Really nothing much can be done on the Internet without HTTP so why wouldn’t OData use HTTP for its transport? Most web developers know about HTTP (or should know) so I will not dull you with details.

Most people know that Atom is used with RSS feeds to aggregate the content to others through HTTP. What you may not have known is how similar a RSS feed is to a database.

    • The RSS Feed is a collection of blog posts which can be seen as a Database and a table. Databases I know contain multiple tables so that is that are where OData builds it beyond Atom where it has multiple collections of typed Entities.
    • A Blog post inside a RSS feed is similar to a record in a Database table. The blog post has properties like Title, Body and Published Date. These properties can be seen as columns of a database table.
  • REST (Representational state transfer)

OData was developed to follow the definition of REST. A RESTful web service or RESTful web API is a web service implemented through HTTP and the principles of REST. It is a collection of resources, with four defined aspects:

    • the base URI for the web service, such as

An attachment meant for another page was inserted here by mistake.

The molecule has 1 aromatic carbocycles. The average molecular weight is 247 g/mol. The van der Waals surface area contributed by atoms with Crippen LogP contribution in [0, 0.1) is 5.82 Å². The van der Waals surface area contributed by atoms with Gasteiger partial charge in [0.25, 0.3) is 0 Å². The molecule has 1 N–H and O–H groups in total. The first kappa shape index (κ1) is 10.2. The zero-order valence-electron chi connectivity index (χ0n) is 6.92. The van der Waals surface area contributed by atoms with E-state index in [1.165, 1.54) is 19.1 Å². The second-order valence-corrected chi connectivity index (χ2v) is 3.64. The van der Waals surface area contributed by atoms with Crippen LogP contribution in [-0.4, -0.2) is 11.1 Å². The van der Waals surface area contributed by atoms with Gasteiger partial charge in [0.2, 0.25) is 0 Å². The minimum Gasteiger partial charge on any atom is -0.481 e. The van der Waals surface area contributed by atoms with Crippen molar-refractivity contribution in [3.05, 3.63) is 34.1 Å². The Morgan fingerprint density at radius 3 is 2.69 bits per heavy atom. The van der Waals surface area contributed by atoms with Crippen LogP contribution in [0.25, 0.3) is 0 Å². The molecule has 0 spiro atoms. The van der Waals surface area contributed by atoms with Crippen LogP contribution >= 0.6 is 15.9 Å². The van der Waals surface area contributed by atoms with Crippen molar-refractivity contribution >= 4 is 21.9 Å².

• the Internet media type of the data supported by the web service. This is often JSON, XML or YAML but can be any other valid Internet media type.
    • the set of operations supported by the web service using HTTP methods (e.g., GET, PUT, POST, or DELETE).
    • The API must be hypertext driven.
What will come with the OData Blog Series?

I hope this blog series will give the community and my readers a new perspective of the OData protocol. We will cover in depth the different areas of the protocols such as datatypes, query options and vocabularies. At the end of the series I hope to have answered many of your questions and also started getting you to identify areas and solutions where OData could add benefits to your solutions, services and products.

I also hope it will raise more questions about OData that I or others can answer and generate new ideas that can add more appeal and features to this exciting protocol.